Quill and Quire

REVIEWS

« Back to
Book Reviews

Inner Hunger: A Young Woman’s Struggle Through Anorexia and Bulimia

by Marianne Apostolides

After 10 years of struggling with anorexia, binging, and bulimia, Marianne Apostolides woke up one morning so disgusted and tired with herself that instead of carrying out her usual routine of gathering food and purging herself, she sat down at the computer and began to write.

Three years – and much grief – later, Apostolides finished Inner Hunger, a serious work of non-fiction that delves into the hellish decade that Apostolides spent in the eating disordered world.

For Apostolides, as for the millions of girls and women who have experienced an eating disorder, monitoring food can be a way of feeling in control when they feel helpless in other areas of their lives.

But when Apostolides’s emaciated, undernourished body began screaming for food, she found comfort and solace in binging on excessive amounts and then forcing herself to throw it all up.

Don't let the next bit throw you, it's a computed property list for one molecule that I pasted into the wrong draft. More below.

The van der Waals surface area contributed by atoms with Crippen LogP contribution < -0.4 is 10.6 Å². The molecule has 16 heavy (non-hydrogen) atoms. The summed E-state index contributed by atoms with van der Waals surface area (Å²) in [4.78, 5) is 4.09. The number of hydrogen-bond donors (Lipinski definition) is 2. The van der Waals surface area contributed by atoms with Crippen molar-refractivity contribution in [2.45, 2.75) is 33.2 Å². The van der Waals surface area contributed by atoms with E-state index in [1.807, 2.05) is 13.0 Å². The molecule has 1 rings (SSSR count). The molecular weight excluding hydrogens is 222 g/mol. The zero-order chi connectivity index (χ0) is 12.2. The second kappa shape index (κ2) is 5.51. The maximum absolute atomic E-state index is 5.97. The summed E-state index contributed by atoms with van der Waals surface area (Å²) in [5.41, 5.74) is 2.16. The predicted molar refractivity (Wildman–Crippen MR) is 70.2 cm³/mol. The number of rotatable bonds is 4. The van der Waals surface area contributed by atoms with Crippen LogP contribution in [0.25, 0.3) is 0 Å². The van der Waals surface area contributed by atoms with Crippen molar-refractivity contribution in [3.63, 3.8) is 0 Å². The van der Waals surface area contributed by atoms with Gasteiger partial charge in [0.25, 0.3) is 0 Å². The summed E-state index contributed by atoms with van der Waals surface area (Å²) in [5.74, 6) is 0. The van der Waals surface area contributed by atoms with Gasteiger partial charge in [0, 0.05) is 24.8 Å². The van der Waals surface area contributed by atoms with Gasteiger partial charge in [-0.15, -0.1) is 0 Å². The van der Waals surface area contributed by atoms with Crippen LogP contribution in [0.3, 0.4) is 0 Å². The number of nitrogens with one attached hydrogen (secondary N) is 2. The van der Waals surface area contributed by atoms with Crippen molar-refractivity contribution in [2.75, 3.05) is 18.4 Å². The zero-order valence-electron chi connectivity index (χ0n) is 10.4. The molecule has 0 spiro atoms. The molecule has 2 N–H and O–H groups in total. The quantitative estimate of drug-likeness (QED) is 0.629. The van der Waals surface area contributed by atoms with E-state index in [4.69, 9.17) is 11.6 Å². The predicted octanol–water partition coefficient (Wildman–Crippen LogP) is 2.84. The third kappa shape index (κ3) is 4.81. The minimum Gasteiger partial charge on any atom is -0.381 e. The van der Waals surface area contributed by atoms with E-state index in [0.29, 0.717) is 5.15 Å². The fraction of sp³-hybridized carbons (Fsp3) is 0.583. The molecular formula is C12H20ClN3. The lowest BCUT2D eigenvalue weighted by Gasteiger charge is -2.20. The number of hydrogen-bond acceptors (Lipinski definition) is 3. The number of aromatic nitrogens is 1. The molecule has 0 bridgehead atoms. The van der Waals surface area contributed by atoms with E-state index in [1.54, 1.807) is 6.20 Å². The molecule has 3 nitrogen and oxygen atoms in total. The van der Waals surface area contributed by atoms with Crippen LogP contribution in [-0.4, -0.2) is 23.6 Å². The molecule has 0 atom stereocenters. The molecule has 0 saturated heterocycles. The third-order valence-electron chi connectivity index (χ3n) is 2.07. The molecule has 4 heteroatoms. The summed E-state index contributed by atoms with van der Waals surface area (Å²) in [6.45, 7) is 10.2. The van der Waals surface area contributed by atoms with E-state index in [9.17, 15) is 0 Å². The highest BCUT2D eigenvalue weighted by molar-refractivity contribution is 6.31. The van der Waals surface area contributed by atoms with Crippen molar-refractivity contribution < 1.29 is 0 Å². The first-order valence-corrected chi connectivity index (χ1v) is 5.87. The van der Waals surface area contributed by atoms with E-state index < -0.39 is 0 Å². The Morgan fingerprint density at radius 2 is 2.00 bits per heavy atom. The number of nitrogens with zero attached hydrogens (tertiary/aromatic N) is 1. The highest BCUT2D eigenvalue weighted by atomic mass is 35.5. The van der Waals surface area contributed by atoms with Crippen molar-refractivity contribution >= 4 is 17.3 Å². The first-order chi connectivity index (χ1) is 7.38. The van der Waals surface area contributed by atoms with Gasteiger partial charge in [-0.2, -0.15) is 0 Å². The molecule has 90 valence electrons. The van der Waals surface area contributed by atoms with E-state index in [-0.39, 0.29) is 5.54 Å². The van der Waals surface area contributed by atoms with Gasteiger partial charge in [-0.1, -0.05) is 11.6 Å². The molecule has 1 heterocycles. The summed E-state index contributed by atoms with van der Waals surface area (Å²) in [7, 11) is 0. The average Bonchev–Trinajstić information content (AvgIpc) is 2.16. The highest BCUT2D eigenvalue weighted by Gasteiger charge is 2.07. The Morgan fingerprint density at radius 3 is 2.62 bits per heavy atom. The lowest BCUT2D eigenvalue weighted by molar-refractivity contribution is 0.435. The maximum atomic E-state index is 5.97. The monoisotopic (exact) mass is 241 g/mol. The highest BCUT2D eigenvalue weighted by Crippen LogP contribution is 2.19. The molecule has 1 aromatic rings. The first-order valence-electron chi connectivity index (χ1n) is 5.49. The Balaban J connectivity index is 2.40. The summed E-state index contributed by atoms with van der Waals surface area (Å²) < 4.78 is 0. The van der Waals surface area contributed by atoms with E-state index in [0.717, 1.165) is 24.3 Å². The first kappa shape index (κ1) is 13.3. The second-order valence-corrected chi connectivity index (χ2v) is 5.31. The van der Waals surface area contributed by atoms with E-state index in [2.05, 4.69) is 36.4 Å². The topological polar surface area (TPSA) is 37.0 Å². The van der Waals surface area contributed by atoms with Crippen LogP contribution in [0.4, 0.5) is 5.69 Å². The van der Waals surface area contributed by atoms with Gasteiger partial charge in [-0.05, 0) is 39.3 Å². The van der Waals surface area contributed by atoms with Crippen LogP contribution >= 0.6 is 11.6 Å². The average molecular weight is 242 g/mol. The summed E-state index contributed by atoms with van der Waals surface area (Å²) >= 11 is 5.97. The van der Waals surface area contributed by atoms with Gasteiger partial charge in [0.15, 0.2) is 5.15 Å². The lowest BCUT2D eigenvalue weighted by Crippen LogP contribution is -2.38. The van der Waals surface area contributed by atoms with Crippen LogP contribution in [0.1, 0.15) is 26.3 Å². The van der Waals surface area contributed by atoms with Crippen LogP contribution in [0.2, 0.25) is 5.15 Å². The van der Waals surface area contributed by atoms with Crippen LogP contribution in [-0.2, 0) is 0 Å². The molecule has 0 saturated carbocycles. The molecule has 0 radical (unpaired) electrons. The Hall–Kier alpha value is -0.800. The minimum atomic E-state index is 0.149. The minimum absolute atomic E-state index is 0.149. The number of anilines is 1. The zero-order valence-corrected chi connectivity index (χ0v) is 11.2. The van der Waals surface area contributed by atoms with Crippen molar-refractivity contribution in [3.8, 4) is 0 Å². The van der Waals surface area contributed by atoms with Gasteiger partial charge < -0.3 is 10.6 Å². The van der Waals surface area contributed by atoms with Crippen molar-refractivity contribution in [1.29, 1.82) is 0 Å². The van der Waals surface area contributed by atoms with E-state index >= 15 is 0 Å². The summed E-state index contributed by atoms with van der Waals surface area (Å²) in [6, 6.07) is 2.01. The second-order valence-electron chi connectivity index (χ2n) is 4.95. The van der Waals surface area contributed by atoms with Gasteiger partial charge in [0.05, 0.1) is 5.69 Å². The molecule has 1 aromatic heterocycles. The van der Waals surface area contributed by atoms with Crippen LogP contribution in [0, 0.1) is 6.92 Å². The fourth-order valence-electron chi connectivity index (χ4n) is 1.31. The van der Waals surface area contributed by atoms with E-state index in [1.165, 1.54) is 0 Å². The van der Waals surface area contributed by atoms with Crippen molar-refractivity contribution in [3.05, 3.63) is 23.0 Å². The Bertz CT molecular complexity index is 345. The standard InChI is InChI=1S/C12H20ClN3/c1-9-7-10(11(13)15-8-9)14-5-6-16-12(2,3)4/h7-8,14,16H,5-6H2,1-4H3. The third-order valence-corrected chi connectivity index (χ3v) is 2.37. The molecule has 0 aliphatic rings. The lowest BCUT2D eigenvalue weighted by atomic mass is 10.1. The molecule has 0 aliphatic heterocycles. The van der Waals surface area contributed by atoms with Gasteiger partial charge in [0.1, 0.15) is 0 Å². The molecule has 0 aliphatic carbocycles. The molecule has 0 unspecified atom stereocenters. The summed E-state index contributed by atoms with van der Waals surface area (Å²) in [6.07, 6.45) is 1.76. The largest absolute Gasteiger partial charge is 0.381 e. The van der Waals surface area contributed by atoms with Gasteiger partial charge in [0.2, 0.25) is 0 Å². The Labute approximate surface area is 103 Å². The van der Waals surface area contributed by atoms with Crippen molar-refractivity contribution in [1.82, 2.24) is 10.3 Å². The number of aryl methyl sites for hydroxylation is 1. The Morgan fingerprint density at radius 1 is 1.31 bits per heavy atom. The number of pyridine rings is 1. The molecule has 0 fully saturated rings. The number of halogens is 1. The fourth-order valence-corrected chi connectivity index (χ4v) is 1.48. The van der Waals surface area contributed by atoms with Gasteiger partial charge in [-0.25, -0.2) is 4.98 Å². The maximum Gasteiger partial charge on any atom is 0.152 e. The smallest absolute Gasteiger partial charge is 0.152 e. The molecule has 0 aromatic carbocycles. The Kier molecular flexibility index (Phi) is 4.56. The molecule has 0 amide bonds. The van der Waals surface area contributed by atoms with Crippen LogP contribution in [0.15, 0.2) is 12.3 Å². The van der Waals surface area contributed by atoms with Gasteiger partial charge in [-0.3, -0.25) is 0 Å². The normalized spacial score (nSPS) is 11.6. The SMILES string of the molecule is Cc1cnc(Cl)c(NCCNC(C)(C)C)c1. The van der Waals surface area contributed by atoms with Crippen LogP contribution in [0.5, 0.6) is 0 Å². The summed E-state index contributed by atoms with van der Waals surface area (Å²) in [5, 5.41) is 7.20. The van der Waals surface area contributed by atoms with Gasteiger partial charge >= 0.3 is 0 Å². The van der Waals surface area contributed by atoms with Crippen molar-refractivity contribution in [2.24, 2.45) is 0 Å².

Faced with challenges of moving from childhood to adulthood, the author relates how dysfunctional family dynamics contributed to her illusion that being skinny was the only way to be good, beautiful, clever, and popular.

Her honesty is admirable (she describes everything in great detail), but there is an element of self-wallowing and endless self-evaluation that begins to grate after a while. No one else seems to exist in Apostolides’s world, other than in relation to how they measure up compared with her – more or less beautiful, more or less skinny, etc.

The book’s strongest feature is plentiful advice and resources, from the utopian (and unrealistic) – “provide adequate funding for schools so that they have not only proper supplies, appropriate class sizes, and substantial teacher training/support, but also a full-time counselor on staff to deal with the myriad needs of America’s young people,” – to unique, sensible suggestions such as “regulate the diet industry with the same intensity applied to regulation of the cigarette industry.”

Inner Hunger is a valuable resource on eating disorders, but owing to the anguishing journey the reader must embark on with Apostolides, it’s a trying read.